Tuesday, May 04, 2004

THE DIVINE MISS PARTON: I promised a Dolly Parton post a coupla weeks ago. Sorry for the delay. The washing machine ate my post. Seriously. Notes on a piece of paper folded up in my pants pocket and forgotten…

A few weeks ago I caught a little bit of the debut episode of the Jessica Simpson / Nick Lachey variety show. However “of the moment” Ms. Simpson is, she draws quite a bit on ‘70s nostalgia. Cher is obviously a touchstone; the whole husband-and-wife variety show schtick is a conscious ripoff of Sonny & Cher. Also, the show dusted off the old duet “Islands in the Stream,” with the almost lifelike Kenny Rogers reprising the baritone part, and Jessica in the Dolly Parton role of Perky Blonde with Ample Cleavage.

Ah, the multi-media, only-one-name-necessary pop diva. Nowadays, it’s Britney, Beyonce, and J-Lo. In my youth, we had Cher and Barbra and Bette—and, come to think of it, Dolly. Add it up: Recording artist, songwriter, movie star, TV producer (evidence of her business acumen), author (two books). The lady is a multiple threat. These days, while Dolly may not turn up in the pages of People magazine very often anymore, she has moved back to her roots, signing with the respected small label Rounder Records, and making a couple of spare but critically well-regarded bluegrass and gospel tinged albums. She racked up a Grammy award for one of them.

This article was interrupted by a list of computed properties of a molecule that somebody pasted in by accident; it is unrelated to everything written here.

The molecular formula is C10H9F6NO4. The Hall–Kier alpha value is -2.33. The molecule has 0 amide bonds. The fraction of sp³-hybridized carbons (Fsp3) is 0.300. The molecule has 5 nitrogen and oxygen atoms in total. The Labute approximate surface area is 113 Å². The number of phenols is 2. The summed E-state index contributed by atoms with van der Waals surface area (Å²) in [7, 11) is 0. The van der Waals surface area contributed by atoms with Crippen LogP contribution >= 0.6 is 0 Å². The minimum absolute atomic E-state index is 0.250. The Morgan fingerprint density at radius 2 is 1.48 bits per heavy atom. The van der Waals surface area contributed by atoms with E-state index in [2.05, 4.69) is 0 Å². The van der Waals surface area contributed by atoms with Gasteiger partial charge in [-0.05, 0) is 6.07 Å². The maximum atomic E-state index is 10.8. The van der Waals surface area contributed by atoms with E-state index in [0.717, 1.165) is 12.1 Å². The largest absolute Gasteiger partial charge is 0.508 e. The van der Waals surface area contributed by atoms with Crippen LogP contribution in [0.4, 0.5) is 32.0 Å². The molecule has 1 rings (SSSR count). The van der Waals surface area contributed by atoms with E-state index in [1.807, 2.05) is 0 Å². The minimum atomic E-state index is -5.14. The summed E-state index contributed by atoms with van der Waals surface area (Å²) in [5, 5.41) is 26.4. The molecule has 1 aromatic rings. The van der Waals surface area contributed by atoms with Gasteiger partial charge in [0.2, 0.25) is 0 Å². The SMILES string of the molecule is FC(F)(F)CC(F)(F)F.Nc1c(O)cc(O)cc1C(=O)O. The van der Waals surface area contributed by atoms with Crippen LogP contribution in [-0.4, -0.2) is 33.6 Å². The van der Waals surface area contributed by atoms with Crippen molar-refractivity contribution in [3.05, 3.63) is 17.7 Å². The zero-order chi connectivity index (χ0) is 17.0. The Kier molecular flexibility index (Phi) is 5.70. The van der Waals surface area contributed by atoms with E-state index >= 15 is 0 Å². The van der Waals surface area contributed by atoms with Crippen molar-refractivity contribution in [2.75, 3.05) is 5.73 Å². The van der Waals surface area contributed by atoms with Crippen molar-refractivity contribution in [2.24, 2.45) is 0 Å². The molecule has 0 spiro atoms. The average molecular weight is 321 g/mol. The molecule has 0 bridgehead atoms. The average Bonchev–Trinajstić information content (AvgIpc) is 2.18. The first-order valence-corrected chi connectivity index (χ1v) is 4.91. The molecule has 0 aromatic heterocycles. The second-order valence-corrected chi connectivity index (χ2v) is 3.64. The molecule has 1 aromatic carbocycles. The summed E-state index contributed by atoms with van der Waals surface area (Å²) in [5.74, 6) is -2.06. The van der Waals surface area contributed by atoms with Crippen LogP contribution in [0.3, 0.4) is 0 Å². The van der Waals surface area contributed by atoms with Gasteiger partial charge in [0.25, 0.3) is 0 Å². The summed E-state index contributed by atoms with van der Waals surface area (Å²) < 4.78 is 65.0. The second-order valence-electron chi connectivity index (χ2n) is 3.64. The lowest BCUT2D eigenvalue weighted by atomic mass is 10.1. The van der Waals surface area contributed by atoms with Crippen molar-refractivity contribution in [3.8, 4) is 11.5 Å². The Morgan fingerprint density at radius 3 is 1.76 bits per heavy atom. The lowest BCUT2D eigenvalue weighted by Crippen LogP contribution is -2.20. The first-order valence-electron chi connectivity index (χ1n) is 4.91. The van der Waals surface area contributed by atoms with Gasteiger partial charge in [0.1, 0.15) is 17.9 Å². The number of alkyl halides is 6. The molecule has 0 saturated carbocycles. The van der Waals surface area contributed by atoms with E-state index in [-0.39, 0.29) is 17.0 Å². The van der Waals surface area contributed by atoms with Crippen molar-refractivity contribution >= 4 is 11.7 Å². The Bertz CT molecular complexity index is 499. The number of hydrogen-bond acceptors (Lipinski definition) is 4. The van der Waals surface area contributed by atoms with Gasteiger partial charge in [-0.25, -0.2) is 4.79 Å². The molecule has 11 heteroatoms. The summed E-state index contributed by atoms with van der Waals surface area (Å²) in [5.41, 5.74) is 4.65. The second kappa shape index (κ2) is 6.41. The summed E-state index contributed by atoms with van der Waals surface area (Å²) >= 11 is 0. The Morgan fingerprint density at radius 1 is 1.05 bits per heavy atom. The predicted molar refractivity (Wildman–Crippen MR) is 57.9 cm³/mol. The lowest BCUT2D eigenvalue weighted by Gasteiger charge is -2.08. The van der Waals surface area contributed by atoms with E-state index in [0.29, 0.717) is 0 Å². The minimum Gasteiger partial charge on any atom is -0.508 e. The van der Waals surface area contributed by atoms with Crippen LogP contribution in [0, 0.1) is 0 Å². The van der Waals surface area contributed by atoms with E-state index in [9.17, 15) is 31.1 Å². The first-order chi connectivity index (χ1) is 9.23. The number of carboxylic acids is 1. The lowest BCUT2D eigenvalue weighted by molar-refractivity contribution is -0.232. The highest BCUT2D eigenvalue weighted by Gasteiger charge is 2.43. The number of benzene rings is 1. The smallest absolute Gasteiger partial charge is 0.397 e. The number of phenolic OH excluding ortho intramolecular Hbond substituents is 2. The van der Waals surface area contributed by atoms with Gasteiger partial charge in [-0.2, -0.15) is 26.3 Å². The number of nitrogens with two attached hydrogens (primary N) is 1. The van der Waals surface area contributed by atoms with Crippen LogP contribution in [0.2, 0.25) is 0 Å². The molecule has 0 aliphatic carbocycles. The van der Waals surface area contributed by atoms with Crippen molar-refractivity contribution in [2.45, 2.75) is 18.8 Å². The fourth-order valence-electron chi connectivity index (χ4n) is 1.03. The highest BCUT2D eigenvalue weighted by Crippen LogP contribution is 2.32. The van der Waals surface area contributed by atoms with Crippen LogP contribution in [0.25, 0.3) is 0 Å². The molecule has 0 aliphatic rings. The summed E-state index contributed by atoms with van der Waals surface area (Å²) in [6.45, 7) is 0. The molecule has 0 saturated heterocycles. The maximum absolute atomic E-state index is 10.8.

(Pun intended.)

I had been thinking about Dolly Parton anyway (more than I had in years) since the family and I took a trip last month to the Great Smoky Mountains, including a visit to Dollywood, the theme park to which Dolly lends her name.

Dollywood is no tribute to Dolly’s artistry, believe me, but business-wise it sure seems to be a going concern. Long lines and traffic jams? Check. Obscene prices for admission and junk food and crummy souvenirs? Check. But as a pure fun factory Dollywood delivers the goods. My kids don’t know Parton from Salvador when it comes to Dollies, but they all had a fine time. My oldest dragged me onto the Tennessee Tornado, and it is as stomach-churning a roller coaster as any I can remember. (Daddy don’t enjoy coasters like he once did.)

As your white-trash-culture correspondent, though, I kept an eye open for signs of Dolly’s imprint, and they’re not hard to find. First off, there’s an attraction called Chasing Rainbows, “a state-of-the-art interactive museum collection that chronicles Dolly’s rise to fame.” There’s little touches like “the park’s most-visited restaurant Aunt Granny's (named for the nickname by which Dolly's nieces and nephews call her).”

It shouldn’t surprise me by now, but it still does, to go out in public in red-state America and see so many people wearing their religion on their T-shirt. There was a lot of this at Dollywood; the fact that it was Easter week probably added to it. In certain ways, the park signals its church-friendliness: there’s a gospel music exhibit in the park, and the Dollywood mission statement refers to “Christian values and ethics.”